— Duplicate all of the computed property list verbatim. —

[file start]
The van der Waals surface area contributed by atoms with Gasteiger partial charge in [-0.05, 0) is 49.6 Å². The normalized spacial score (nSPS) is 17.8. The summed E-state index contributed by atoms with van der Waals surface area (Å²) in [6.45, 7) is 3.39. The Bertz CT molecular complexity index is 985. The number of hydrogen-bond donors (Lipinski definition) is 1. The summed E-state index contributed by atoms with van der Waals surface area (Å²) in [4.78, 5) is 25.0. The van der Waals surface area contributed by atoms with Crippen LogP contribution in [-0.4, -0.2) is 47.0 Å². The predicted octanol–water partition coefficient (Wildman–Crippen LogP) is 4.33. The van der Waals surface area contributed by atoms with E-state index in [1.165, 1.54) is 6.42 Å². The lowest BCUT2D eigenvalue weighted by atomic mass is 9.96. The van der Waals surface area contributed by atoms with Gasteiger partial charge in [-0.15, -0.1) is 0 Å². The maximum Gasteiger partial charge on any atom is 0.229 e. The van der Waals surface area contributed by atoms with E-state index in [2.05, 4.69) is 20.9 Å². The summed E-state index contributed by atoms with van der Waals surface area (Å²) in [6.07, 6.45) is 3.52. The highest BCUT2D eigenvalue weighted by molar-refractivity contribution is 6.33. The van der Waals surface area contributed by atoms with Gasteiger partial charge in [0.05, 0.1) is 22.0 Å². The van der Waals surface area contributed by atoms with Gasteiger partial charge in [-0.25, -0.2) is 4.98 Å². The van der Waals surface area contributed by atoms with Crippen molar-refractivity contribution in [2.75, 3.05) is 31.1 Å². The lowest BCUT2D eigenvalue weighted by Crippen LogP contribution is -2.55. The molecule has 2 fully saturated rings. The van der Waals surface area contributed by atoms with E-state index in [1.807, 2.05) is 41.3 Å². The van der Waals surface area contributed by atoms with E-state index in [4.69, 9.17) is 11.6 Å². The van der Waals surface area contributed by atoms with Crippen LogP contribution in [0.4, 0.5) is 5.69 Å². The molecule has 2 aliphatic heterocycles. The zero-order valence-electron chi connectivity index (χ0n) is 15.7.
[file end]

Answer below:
The van der Waals surface area contributed by atoms with Gasteiger partial charge in [-0.05, 0) is 49.6 Å². The normalized spacial score (nSPS) is 17.8. The summed E-state index contributed by atoms with van der Waals surface area (Å²) in [6.45, 7) is 3.39. The Bertz CT molecular complexity index is 985. The number of hydrogen-bond donors (Lipinski definition) is 1. The summed E-state index contributed by atoms with van der Waals surface area (Å²) in [4.78, 5) is 25.0. The van der Waals surface area contributed by atoms with Crippen LogP contribution in [-0.4, -0.2) is 47.0 Å². The predicted octanol–water partition coefficient (Wildman–Crippen LogP) is 4.33. The van der Waals surface area contributed by atoms with E-state index in [1.165, 1.54) is 6.42 Å². The lowest BCUT2D eigenvalue weighted by atomic mass is 9.96. The van der Waals surface area contributed by atoms with Gasteiger partial charge in [-0.15, -0.1) is 0 Å². The maximum Gasteiger partial charge on any atom is 0.229 e. The van der Waals surface area contributed by atoms with E-state index in [2.05, 4.69) is 20.9 Å². The summed E-state index contributed by atoms with van der Waals surface area (Å²) in [6.07, 6.45) is 3.52. The highest BCUT2D eigenvalue weighted by molar-refractivity contribution is 6.33. The van der Waals surface area contributed by atoms with Gasteiger partial charge in [0.05, 0.1) is 22.0 Å². The van der Waals surface area contributed by atoms with Gasteiger partial charge in [-0.25, -0.2) is 4.98 Å². The van der Waals surface area contributed by atoms with Crippen molar-refractivity contribution in [2.75, 3.05) is 31.1 Å². The lowest BCUT2D eigenvalue weighted by Crippen LogP contribution is -2.55. The molecule has 2 fully saturated rings. The van der Waals surface area contributed by atoms with E-state index in [1.807, 2.05) is 41.3 Å². The van der Waals surface area contributed by atoms with E-state index in [4.69, 9.17) is 11.6 Å². The van der Waals surface area contributed by atoms with Crippen LogP contribution in [0.4, 0.5) is 5.69 Å². The molecule has 2 aliphatic heterocycles. The zero-order valence-electron chi connectivity index (χ0n) is 15.7.